We have been living here for four weeks now and life starts to get organized into routines. We cook, we read, we listen to lectures and we hang out (a lot). We are also still finding our place here: where to shop, where to read, how to bargain, what to order at restaurants, how to dry clothes (when nothing dries in the humidity), how not to be the general western tourists and so on. Getting to know everyone and everything takes time, but we’re getting there, and soon (if not already) we’re going to have friends, knowledge and experiences for life. One of them we had yesterday.

We woke up early thinking we were going to hike up to the Peace Stupa (also called temple or pagoda – see photos), but since the monsoon hasn’t stopped yet (even though the statistics says it should be over) we had to take the bus due to the slippery trail. Hence we walked the hundred and so steps up and got to see the wonderful view over Pokhara. It is truly a very beautiful stupa. Despite all the signs urging the visitors to be silent, there were some tourists (including us) buzzing around the great building. Even though tourism is one of the most important incomes of Nepal, I think that making attractions suitable and open for tourists can in many cases be at the expense of authenticity. One example is how the peace stupa is meant to be a silent place for meditation, but most people wandered around, talked and took pictures.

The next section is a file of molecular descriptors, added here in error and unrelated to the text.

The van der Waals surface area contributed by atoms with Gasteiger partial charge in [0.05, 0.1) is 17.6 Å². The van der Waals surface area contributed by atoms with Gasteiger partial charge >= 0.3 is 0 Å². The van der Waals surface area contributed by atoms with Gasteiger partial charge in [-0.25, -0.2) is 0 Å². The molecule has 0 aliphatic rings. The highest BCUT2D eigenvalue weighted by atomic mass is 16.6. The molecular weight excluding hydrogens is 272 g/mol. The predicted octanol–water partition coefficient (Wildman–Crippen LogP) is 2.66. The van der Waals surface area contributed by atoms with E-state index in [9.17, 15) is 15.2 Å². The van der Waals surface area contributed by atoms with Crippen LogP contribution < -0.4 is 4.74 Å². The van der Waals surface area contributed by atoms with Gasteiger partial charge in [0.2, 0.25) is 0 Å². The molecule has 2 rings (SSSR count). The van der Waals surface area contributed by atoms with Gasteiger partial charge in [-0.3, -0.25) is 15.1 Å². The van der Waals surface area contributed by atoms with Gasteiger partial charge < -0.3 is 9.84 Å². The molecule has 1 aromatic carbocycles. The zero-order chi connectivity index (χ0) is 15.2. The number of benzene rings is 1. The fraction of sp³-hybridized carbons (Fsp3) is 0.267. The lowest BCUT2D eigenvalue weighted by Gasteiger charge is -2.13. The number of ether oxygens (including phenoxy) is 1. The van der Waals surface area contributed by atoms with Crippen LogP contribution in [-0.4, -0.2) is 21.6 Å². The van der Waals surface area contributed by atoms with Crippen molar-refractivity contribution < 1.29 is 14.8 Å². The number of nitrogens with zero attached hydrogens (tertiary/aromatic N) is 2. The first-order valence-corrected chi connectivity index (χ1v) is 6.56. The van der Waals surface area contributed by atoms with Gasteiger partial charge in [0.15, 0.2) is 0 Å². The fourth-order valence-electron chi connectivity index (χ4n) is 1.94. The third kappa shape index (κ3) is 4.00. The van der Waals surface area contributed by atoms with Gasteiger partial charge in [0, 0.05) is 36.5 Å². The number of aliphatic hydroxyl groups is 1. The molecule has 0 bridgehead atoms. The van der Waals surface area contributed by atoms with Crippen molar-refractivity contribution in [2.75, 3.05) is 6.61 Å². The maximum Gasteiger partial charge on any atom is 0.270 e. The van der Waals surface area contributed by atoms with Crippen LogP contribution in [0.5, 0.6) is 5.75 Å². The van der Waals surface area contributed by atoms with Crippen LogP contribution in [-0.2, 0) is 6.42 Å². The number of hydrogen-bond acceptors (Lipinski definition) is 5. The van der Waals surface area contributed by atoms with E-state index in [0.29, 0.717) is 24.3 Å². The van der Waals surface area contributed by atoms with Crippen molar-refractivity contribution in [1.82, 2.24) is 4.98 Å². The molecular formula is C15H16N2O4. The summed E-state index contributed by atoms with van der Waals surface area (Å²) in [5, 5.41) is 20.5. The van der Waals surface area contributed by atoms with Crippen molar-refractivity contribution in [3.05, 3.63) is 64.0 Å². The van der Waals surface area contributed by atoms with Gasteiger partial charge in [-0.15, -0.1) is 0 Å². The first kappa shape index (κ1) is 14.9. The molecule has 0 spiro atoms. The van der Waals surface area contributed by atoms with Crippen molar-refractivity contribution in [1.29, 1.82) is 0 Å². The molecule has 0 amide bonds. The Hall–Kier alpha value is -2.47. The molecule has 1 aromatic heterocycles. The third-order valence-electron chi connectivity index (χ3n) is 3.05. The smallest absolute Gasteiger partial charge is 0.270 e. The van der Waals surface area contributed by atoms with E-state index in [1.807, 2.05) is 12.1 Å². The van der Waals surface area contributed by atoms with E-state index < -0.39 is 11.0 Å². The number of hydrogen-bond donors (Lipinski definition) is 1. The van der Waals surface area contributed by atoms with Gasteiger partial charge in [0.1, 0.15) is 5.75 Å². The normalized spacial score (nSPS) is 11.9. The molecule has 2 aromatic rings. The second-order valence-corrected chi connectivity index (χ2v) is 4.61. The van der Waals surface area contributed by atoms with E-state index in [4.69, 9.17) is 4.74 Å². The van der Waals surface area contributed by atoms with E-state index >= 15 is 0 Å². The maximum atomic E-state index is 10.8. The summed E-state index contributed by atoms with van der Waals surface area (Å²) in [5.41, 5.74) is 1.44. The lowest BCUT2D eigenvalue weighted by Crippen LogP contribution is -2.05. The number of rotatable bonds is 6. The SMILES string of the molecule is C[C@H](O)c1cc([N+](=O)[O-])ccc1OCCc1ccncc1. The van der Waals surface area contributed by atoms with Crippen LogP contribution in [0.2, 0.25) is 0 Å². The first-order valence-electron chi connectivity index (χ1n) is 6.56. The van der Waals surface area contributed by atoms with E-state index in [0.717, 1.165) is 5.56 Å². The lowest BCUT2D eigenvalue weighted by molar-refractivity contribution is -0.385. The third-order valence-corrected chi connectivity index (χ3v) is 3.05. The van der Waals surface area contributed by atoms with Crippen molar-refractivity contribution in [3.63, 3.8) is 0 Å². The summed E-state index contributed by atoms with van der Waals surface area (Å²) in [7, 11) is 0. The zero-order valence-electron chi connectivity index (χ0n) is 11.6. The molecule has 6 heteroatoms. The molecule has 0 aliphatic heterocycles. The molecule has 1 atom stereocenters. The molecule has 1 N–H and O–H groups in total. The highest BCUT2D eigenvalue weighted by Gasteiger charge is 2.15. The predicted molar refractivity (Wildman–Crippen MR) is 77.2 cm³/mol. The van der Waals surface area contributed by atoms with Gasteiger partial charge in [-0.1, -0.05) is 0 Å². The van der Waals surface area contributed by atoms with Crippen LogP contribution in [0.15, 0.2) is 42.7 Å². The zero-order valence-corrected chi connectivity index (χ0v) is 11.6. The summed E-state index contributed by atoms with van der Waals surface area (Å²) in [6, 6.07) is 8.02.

I feel that the combination of being a tourist and at the same time “live here”, can sometimes feel strange. Mostly because tourists are perhaps perceived as a bit annoying, and you  don´t want to identify yourself with that, but on the other hand you also want to see the attractions and have cultural inputs. So how do you take in the culture without touristifying it? Because you will tend to always stand on the outside of the culture, however how much you  try to not be a stranger. Maybe some places and,(as one of our lecturers quoted on peace journalism, “Certain photographs … can be used … as objects of contemplation to deepen one’s sense of reality” (Sontag, 2003). The peace stupa does in fact have a very peaceful atmosphere where it lays on top of the hill looking out over Pokhara, so as peace-and-conflict-students perhaps we could let ourselves be inspired by that feeling, and not the following insta-post of the view.